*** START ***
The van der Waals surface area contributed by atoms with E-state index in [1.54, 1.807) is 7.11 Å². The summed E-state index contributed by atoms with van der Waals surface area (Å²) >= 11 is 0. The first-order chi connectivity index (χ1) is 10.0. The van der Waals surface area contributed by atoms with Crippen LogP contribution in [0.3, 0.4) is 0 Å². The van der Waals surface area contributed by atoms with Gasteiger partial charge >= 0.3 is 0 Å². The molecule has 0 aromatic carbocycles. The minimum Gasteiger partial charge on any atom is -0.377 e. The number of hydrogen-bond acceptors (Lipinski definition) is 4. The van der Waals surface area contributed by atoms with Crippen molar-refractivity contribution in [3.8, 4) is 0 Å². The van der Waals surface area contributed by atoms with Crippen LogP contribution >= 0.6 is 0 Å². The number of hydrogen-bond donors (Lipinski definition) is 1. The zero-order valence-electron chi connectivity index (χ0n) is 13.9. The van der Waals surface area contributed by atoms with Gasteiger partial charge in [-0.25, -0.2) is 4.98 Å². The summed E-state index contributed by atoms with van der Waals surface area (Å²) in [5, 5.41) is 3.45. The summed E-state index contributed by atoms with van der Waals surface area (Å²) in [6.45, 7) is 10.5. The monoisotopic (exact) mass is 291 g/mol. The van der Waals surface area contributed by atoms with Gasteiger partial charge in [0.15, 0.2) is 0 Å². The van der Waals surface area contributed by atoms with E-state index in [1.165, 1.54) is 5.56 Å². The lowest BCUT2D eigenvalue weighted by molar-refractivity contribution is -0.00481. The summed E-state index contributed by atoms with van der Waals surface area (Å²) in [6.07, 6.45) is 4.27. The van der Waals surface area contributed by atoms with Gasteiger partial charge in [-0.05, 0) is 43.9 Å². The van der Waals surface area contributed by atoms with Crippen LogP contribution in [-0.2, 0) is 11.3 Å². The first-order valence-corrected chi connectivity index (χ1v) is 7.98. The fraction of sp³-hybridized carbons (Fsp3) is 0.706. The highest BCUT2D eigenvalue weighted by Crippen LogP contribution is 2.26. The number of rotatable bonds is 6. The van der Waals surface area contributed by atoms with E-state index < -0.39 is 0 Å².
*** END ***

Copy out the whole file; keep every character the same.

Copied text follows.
The van der Waals surface area contributed by atoms with E-state index in [1.54, 1.807) is 7.11 Å². The summed E-state index contributed by atoms with van der Waals surface area (Å²) >= 11 is 0. The first-order chi connectivity index (χ1) is 10.0. The van der Waals surface area contributed by atoms with Crippen LogP contribution in [0.3, 0.4) is 0 Å². The van der Waals surface area contributed by atoms with Gasteiger partial charge >= 0.3 is 0 Å². The molecule has 0 aromatic carbocycles. The minimum Gasteiger partial charge on any atom is -0.377 e. The number of hydrogen-bond acceptors (Lipinski definition) is 4. The van der Waals surface area contributed by atoms with Crippen molar-refractivity contribution in [3.8, 4) is 0 Å². The van der Waals surface area contributed by atoms with Crippen LogP contribution >= 0.6 is 0 Å². The number of hydrogen-bond donors (Lipinski definition) is 1. The zero-order valence-electron chi connectivity index (χ0n) is 13.9. The van der Waals surface area contributed by atoms with Gasteiger partial charge in [-0.25, -0.2) is 4.98 Å². The summed E-state index contributed by atoms with van der Waals surface area (Å²) in [5, 5.41) is 3.45. The summed E-state index contributed by atoms with van der Waals surface area (Å²) in [6.45, 7) is 10.5. The monoisotopic (exact) mass is 291 g/mol. The van der Waals surface area contributed by atoms with Gasteiger partial charge in [0.15, 0.2) is 0 Å². The van der Waals surface area contributed by atoms with E-state index in [1.165, 1.54) is 5.56 Å². The lowest BCUT2D eigenvalue weighted by molar-refractivity contribution is -0.00481. The summed E-state index contributed by atoms with van der Waals surface area (Å²) in [6.07, 6.45) is 4.27. The van der Waals surface area contributed by atoms with Gasteiger partial charge in [-0.05, 0) is 43.9 Å². The van der Waals surface area contributed by atoms with Crippen LogP contribution in [-0.2, 0) is 11.3 Å². The first-order valence-corrected chi connectivity index (χ1v) is 7.98. The fraction of sp³-hybridized carbons (Fsp3) is 0.706. The highest BCUT2D eigenvalue weighted by Crippen LogP contribution is 2.26. The number of rotatable bonds is 6. The van der Waals surface area contributed by atoms with E-state index < -0.39 is 0 Å².